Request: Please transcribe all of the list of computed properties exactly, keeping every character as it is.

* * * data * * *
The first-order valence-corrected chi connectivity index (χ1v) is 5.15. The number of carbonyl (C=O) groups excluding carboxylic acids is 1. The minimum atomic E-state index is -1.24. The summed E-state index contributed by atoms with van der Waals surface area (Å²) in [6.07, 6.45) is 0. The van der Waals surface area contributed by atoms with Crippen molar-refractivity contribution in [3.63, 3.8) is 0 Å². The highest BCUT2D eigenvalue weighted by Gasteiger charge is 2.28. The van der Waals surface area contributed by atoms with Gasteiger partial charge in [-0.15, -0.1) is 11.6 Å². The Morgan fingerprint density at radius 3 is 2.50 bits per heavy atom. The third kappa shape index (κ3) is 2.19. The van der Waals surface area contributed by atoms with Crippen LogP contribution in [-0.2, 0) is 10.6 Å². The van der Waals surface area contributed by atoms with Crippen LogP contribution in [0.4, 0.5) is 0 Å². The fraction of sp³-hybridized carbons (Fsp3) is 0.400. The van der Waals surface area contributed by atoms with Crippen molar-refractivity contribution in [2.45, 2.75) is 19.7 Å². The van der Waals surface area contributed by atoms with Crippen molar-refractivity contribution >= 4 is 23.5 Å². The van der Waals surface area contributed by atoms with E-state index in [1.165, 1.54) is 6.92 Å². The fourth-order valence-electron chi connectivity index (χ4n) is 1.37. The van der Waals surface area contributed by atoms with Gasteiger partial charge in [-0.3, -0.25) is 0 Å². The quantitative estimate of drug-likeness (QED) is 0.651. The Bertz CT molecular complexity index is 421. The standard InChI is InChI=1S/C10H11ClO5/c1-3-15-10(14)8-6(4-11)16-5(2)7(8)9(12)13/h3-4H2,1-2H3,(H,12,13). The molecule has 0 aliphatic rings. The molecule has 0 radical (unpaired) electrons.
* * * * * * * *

The first-order valence-corrected chi connectivity index (χ1v) is 5.15. The number of carbonyl (C=O) groups excluding carboxylic acids is 1. The minimum atomic E-state index is -1.24. The summed E-state index contributed by atoms with van der Waals surface area (Å²) in [6.07, 6.45) is 0. The van der Waals surface area contributed by atoms with Crippen molar-refractivity contribution in [3.63, 3.8) is 0 Å². The highest BCUT2D eigenvalue weighted by Gasteiger charge is 2.28. The van der Waals surface area contributed by atoms with Gasteiger partial charge in [-0.15, -0.1) is 11.6 Å². The Morgan fingerprint density at radius 3 is 2.50 bits per heavy atom. The third kappa shape index (κ3) is 2.19. The van der Waals surface area contributed by atoms with Crippen LogP contribution in [-0.2, 0) is 10.6 Å². The van der Waals surface area contributed by atoms with Crippen LogP contribution in [0.4, 0.5) is 0 Å². The fraction of sp³-hybridized carbons (Fsp3) is 0.400. The van der Waals surface area contributed by atoms with Crippen molar-refractivity contribution in [2.45, 2.75) is 19.7 Å². The van der Waals surface area contributed by atoms with Crippen molar-refractivity contribution >= 4 is 23.5 Å². The van der Waals surface area contributed by atoms with E-state index in [1.165, 1.54) is 6.92 Å². The fourth-order valence-electron chi connectivity index (χ4n) is 1.37. The van der Waals surface area contributed by atoms with Gasteiger partial charge in [-0.3, -0.25) is 0 Å². The quantitative estimate of drug-likeness (QED) is 0.651. The Bertz CT molecular complexity index is 421. The standard InChI is InChI=1S/C10H11ClO5/c1-3-15-10(14)8-6(4-11)16-5(2)7(8)9(12)13/h3-4H2,1-2H3,(H,12,13). The molecule has 0 aliphatic rings. The molecule has 0 radical (unpaired) electrons.